Not too long ago, I was drowning in a pretty sour creative funk. Unable to rally, I spent the better part of an hour clicking stupidly through links of baking fails and photo galleries of baby animals in party dresses (actual thing), realizing there is an emotional equivalent of hoovering a bag of Sour Cream and Onion Funions followed by an Oreo sleeve chaser. Not ideal. I was going to shut the laptop and manufacture a headache so I could curl up on the couch and binge something “light” like Sopranos reruns when I found myself thinking, “this is the part of the movie where the montage kicks in and we see the main character get her groove on. If only I had one of those now.” As a child of the 80s, I grew up watching countless films replicate one of the greatest, most famous training/transformation montage sequences in the American movie cannon: Rocky.
The bright, strident opening notes of Bill Conti’s iconic anthem, “Gonna Fly Now” evokes a nearly Pavlovian response to get up on your feet and throw some air punches, or real punches if you happen to be in a bar in Southie at noon on any given Tuesday. The music alone—pumped into rallies, high school and professional sports auditoriums, political events, and in the bedrooms and bathrooms of hopeful pre-prom teenagers of a certain generation–is an electrical current that rips through your body, taunting your pulse not to race higher. It’s aural crack and I thought, well, it hasn’t become a staple of rah-rah-feel-good-get-your-ass-in-gear pop culture for the last forty years for nothing. A lot of writers will admit that when we feel like the floor of a movie theater, creatively speaking, there is very little voodoo we won’t try to scrape ourselves off of said floor and get back to being a mostly productive, functioning human.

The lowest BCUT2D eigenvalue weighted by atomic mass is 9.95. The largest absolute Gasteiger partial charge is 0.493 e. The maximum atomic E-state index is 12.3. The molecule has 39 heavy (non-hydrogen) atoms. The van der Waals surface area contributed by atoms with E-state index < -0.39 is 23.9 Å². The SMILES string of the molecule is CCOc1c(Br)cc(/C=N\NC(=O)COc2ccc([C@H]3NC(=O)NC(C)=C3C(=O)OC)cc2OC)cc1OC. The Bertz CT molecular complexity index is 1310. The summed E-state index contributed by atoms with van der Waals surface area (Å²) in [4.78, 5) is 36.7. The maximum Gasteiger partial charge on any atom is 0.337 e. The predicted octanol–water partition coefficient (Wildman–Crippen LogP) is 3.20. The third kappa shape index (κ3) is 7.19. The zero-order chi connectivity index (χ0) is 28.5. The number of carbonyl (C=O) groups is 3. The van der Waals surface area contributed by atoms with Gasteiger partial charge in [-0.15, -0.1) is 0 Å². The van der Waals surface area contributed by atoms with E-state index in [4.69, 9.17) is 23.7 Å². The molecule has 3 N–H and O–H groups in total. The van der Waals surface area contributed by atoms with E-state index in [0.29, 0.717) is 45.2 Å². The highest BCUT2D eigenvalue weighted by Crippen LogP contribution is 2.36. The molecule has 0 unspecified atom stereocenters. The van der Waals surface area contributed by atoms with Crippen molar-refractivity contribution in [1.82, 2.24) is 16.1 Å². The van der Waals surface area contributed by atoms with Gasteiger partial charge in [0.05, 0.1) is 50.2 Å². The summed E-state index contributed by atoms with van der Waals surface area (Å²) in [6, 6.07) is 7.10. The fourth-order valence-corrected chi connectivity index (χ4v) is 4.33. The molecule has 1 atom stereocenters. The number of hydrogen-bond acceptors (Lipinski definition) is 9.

I hadn’t seen the entire Rocky movie in ages, but really, if you watch any of them—1 through (checks notes) 983–the training montages start to bleed together. Rocky running in the streets, in the snow, in the dark, in the dark, snowy streets; Rocky doing one-armed push-ups in the gym, in the snow, in the dark of a dark root cellar; Rocky sweating in close-up, a lot, even in the dark. But the original Rocky was the first and set the tone for all the other running and sweating that came after. It is THE SOURCE and as such, has become condensed in our collective memories to that final sequence of Rocky triumphantly bounding up the steps of the Philadelphia Museum of Art. Side note: If you’ve ever visited the Philadelphia Museum of Art, you know it’s almost impossible to behave like a normal person walking up the stairs to the top. You are most certainly compelled to jog up those last four or five stairs, raise your arms above your head, and jump around yowling, “Adriannnnnnn!” without a hint of self-consciousness. It’s practically the law in that damn city, look it up.